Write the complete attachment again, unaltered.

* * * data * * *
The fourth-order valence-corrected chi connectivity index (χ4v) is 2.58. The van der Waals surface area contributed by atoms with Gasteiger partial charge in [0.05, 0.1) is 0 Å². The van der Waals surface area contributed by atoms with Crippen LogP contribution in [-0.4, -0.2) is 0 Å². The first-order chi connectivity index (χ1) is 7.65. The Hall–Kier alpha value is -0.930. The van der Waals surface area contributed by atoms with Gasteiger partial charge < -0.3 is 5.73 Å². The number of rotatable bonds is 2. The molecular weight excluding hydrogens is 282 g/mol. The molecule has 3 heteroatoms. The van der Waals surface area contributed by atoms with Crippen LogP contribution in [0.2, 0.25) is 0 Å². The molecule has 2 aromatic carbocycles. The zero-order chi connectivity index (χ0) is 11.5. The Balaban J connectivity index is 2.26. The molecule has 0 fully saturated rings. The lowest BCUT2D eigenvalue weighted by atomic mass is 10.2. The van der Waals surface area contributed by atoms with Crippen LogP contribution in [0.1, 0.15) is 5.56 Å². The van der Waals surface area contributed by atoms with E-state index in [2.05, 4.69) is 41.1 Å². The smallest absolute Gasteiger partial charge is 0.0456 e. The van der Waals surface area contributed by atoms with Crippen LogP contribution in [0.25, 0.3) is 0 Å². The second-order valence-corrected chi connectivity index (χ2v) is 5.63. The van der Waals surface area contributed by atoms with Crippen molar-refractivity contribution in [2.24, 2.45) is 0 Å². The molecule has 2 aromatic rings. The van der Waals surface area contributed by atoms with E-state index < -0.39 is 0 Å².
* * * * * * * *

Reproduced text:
The fourth-order valence-corrected chi connectivity index (χ4v) is 2.58. The van der Waals surface area contributed by atoms with Gasteiger partial charge in [0.05, 0.1) is 0 Å². The van der Waals surface area contributed by atoms with Crippen LogP contribution in [-0.4, -0.2) is 0 Å². The first-order chi connectivity index (χ1) is 7.65. The Hall–Kier alpha value is -0.930. The van der Waals surface area contributed by atoms with Gasteiger partial charge < -0.3 is 5.73 Å². The number of rotatable bonds is 2. The molecular weight excluding hydrogens is 282 g/mol. The molecule has 3 heteroatoms. The van der Waals surface area contributed by atoms with Crippen LogP contribution in [0.2, 0.25) is 0 Å². The molecule has 2 aromatic carbocycles. The zero-order chi connectivity index (χ0) is 11.5. The Balaban J connectivity index is 2.26. The molecule has 0 fully saturated rings. The lowest BCUT2D eigenvalue weighted by atomic mass is 10.2. The van der Waals surface area contributed by atoms with Crippen LogP contribution in [0.1, 0.15) is 5.56 Å². The van der Waals surface area contributed by atoms with E-state index in [2.05, 4.69) is 41.1 Å². The smallest absolute Gasteiger partial charge is 0.0456 e. The van der Waals surface area contributed by atoms with Crippen LogP contribution in [0.25, 0.3) is 0 Å². The second-order valence-corrected chi connectivity index (χ2v) is 5.63. The van der Waals surface area contributed by atoms with Crippen molar-refractivity contribution in [2.24, 2.45) is 0 Å². The molecule has 2 aromatic rings. The van der Waals surface area contributed by atoms with E-state index < -0.39 is 0 Å².